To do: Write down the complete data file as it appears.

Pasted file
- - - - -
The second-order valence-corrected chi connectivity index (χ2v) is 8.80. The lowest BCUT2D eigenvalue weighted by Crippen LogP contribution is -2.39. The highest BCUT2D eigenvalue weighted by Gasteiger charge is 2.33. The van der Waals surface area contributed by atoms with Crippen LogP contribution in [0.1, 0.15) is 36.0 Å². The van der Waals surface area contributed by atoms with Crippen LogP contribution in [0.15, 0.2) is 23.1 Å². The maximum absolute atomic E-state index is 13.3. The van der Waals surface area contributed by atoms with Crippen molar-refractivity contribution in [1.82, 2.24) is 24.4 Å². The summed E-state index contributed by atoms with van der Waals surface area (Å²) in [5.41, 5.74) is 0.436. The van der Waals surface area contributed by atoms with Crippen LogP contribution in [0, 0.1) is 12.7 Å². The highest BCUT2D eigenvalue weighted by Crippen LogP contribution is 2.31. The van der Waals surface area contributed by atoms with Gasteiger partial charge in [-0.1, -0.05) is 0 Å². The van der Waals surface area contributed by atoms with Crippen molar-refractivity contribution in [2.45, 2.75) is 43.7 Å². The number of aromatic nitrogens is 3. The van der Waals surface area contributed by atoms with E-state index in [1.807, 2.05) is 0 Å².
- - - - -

The second-order valence-corrected chi connectivity index (χ2v) is 8.80. The lowest BCUT2D eigenvalue weighted by Crippen LogP contribution is -2.39. The highest BCUT2D eigenvalue weighted by Gasteiger charge is 2.33. The van der Waals surface area contributed by atoms with Crippen LogP contribution in [0.1, 0.15) is 36.0 Å². The van der Waals surface area contributed by atoms with Crippen LogP contribution in [0.15, 0.2) is 23.1 Å². The maximum absolute atomic E-state index is 13.3. The van der Waals surface area contributed by atoms with Crippen molar-refractivity contribution in [1.82, 2.24) is 24.4 Å². The summed E-state index contributed by atoms with van der Waals surface area (Å²) in [5.41, 5.74) is 0.436. The van der Waals surface area contributed by atoms with Crippen LogP contribution in [0, 0.1) is 12.7 Å². The highest BCUT2D eigenvalue weighted by Crippen LogP contribution is 2.31. The van der Waals surface area contributed by atoms with Gasteiger partial charge in [-0.1, -0.05) is 0 Å². The van der Waals surface area contributed by atoms with Crippen molar-refractivity contribution in [2.45, 2.75) is 43.7 Å². The number of aromatic nitrogens is 3. The van der Waals surface area contributed by atoms with E-state index in [1.807, 2.05) is 0 Å².